The distinction between the two forms of PGM can be determined by level of sensitivity to vanadate and metal ion requirement of iPGM. E.coli contains both iPGM and dPGM (Foster, 2010). Like the mammalian dPGMS, the E. coli dPGM forms a dimer which now enables researchers to analyze the sequence differences that are responsible for the variation in the quaternary structure.

The structure of the protein allows the function of the two enzyme domains to be assigned. One of the domains takes part in the phosphatase reaction, leading to the generation of the phosphoserine enzyme intermediate. The other domain participates in the phosphotransfterase reaction leading to reformation of the phosphoglycerate (Jedrzejas et al., (2000).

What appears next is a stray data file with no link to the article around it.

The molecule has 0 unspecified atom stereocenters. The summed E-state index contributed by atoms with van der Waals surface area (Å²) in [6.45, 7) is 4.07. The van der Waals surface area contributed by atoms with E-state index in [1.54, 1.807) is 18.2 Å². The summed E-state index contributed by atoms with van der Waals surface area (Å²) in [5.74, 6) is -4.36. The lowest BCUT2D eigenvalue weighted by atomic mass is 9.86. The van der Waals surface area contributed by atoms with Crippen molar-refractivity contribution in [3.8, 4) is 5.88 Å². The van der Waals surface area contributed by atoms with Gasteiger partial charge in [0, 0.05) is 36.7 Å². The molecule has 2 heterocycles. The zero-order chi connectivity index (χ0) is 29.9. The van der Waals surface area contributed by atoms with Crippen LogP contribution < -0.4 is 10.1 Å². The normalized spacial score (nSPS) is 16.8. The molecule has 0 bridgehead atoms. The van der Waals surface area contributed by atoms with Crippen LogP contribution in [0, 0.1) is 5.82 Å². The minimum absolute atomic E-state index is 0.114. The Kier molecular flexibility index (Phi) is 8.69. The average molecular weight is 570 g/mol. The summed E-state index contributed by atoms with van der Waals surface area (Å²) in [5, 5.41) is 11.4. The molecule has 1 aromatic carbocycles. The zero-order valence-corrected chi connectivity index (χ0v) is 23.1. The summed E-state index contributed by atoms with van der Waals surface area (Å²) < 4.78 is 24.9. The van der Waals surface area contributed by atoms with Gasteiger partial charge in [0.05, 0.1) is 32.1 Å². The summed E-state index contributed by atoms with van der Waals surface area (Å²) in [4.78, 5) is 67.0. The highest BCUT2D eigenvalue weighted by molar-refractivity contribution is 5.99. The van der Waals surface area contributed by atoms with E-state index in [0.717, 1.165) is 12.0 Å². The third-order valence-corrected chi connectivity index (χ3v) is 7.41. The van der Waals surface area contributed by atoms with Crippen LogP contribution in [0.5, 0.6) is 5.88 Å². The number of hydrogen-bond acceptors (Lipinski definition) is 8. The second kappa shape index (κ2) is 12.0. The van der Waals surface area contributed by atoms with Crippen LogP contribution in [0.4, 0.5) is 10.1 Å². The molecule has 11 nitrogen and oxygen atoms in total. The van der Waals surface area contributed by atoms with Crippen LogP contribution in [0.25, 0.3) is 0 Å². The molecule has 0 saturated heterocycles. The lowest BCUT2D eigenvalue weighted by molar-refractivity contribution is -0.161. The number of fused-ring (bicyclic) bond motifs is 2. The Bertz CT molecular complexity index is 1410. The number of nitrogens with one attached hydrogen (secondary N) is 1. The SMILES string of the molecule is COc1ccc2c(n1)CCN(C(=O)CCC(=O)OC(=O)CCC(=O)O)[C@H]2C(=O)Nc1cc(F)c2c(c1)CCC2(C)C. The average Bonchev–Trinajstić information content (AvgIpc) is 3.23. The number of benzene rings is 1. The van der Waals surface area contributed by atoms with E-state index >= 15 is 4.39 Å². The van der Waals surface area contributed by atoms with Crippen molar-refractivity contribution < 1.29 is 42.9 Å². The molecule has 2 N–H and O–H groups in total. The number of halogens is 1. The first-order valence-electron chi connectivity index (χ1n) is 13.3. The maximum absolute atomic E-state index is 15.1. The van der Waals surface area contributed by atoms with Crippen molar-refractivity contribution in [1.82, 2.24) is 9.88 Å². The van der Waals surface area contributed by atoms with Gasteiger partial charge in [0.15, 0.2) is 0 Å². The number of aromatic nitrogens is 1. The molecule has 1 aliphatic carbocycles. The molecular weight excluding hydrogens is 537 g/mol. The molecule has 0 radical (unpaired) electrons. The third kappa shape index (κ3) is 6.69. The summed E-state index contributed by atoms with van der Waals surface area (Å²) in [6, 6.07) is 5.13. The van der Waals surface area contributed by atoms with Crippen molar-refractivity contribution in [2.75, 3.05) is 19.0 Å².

(EC – Phosphoglycerate mutase, n.d)

Question 2

The enzyme phosphoglycerate mutase is involved in the glycolysis where it catalyzes the interconversion of 3-phosphoglycerate and 2-phosphoglycerate for zymomnas mobilis’ glyconeogenic and glycolytic pathways.  The phospho group is transferred between the three phosphoglycerate carbon atoms. The co-factor dependent PGM (d PGM) catalyzes the transfer of a phosphoryl group between the co-factor and the monophosphoglycerate via an intermediate, phosphohistine. It is important in the transfer of a phospho group between monophosphoglycerates via a phosphoserine intermediate. The respective function of both iPGM and dPGM has not been established. However, research has shown that dPGM accounted for more activities (Foster, 2010).